I'm going to tell you about a scientific study that reveals some interesting equine facts, but, in the end, raises one big human-related question.
So, let's start with the interesting equine facts. The researchers were studying horses - specifically the location of the horses' whorls (those spirally patches of hair on their faces), and it relationship to the horses' behaviour. Fascinatingly enough, they did find a connection. According to their research, you can determine certain attributes of a horse's personality by merely observing where their whorl is in relation to their eyes. As I said, this works with certain aspects of the horse's personality, but not all of them. The whorl will give you a clue as to the horse's temperament in terms of how it will treat a new rider - will it be easy to handle? Will it be cautious, or wary of unfamiliar objects? There are, however, certain characteristics that bore no relation to the horse's features, such as its reaction to being startled. So there you go, with some pretty amazing equine research.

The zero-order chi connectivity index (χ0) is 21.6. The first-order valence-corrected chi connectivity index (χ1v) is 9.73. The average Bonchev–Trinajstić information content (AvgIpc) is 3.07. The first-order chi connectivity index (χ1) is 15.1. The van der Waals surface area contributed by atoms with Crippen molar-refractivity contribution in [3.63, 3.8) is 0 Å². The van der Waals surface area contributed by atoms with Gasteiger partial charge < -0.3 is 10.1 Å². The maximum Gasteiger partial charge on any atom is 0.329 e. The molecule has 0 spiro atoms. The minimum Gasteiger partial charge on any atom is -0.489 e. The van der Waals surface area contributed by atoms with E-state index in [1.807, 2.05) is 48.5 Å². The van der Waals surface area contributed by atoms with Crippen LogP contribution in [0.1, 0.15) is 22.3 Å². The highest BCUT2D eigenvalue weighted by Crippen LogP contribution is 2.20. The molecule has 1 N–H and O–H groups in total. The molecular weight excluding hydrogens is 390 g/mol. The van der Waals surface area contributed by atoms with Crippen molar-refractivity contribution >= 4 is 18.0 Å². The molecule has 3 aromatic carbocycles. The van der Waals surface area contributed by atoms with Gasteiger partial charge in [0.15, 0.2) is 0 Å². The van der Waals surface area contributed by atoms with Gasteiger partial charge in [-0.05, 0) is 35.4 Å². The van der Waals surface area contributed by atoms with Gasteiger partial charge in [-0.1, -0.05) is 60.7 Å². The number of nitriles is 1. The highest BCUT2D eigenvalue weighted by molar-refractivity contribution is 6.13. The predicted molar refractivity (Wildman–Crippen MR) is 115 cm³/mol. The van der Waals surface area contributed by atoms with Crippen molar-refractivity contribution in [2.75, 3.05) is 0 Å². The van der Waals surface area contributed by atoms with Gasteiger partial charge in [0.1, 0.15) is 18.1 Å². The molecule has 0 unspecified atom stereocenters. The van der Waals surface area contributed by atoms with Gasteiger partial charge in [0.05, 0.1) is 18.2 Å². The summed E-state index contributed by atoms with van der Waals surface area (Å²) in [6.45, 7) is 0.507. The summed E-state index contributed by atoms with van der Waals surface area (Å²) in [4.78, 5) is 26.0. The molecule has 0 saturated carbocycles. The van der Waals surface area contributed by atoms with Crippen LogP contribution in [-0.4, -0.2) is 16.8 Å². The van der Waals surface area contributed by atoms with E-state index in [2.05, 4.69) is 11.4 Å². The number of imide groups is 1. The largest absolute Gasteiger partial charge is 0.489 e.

However, as promised, there is a question all this raises about the people studying the horses: why on earth did they think to look for a relationship between a horse's behaviour and the hair on its face? Where they bullied by hipsters when they were young? Theirs is a fascinating discovery, but it makes one wonder how they were ever led to it. Can facial features be used as an indicator of personality for other animals? Does my long nose mean I must be a poet, and I know it?
I guess there's a lesson to be learned from all of this. You can lead a horse to water, but not if it has a whorl high on its face, because that horse isn't following you anywhere.